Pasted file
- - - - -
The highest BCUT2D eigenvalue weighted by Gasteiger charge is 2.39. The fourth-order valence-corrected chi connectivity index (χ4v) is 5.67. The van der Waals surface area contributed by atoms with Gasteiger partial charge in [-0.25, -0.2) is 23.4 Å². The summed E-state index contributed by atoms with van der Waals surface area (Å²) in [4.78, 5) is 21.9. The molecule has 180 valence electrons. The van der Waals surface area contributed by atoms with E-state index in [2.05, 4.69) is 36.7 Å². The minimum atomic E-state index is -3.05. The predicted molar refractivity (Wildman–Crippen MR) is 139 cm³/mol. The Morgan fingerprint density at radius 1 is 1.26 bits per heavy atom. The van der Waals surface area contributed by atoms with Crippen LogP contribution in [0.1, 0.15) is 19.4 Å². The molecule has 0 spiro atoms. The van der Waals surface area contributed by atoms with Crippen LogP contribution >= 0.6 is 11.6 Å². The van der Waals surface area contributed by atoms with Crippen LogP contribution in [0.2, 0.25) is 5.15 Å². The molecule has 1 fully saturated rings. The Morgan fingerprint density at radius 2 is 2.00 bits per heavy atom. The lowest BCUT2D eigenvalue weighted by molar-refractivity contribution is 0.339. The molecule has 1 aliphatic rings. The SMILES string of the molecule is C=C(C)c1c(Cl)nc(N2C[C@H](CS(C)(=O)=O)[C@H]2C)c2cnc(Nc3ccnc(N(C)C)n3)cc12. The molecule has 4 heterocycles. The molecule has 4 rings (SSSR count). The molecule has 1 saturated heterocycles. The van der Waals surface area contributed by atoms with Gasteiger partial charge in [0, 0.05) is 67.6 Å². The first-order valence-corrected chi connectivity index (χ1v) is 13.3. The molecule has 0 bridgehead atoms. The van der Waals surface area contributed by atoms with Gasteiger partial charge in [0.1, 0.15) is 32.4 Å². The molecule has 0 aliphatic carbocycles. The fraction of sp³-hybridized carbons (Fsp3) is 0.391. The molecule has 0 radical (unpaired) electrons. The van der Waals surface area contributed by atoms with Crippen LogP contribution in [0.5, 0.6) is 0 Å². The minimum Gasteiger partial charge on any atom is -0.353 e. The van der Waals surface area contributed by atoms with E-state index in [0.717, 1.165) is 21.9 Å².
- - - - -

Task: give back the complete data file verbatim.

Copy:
The highest BCUT2D eigenvalue weighted by Gasteiger charge is 2.39. The fourth-order valence-corrected chi connectivity index (χ4v) is 5.67. The van der Waals surface area contributed by atoms with Gasteiger partial charge in [-0.25, -0.2) is 23.4 Å². The summed E-state index contributed by atoms with van der Waals surface area (Å²) in [4.78, 5) is 21.9. The molecule has 180 valence electrons. The van der Waals surface area contributed by atoms with E-state index in [2.05, 4.69) is 36.7 Å². The minimum atomic E-state index is -3.05. The predicted molar refractivity (Wildman–Crippen MR) is 139 cm³/mol. The Morgan fingerprint density at radius 1 is 1.26 bits per heavy atom. The van der Waals surface area contributed by atoms with Crippen LogP contribution in [0.1, 0.15) is 19.4 Å². The molecule has 0 spiro atoms. The van der Waals surface area contributed by atoms with Crippen LogP contribution >= 0.6 is 11.6 Å². The van der Waals surface area contributed by atoms with Crippen LogP contribution in [0.2, 0.25) is 5.15 Å². The molecule has 1 fully saturated rings. The Morgan fingerprint density at radius 2 is 2.00 bits per heavy atom. The lowest BCUT2D eigenvalue weighted by molar-refractivity contribution is 0.339. The molecule has 1 aliphatic rings. The SMILES string of the molecule is C=C(C)c1c(Cl)nc(N2C[C@H](CS(C)(=O)=O)[C@H]2C)c2cnc(Nc3ccnc(N(C)C)n3)cc12. The molecule has 4 heterocycles. The molecule has 4 rings (SSSR count). The molecule has 1 saturated heterocycles. The van der Waals surface area contributed by atoms with Gasteiger partial charge in [0, 0.05) is 67.6 Å². The first-order valence-corrected chi connectivity index (χ1v) is 13.3. The molecule has 0 bridgehead atoms. The van der Waals surface area contributed by atoms with Gasteiger partial charge in [0.1, 0.15) is 32.4 Å². The molecule has 0 aliphatic carbocycles. The fraction of sp³-hybridized carbons (Fsp3) is 0.391. The molecule has 0 radical (unpaired) electrons. The van der Waals surface area contributed by atoms with Crippen LogP contribution in [0.5, 0.6) is 0 Å². The minimum Gasteiger partial charge on any atom is -0.353 e. The van der Waals surface area contributed by atoms with E-state index in [0.717, 1.165) is 21.9 Å².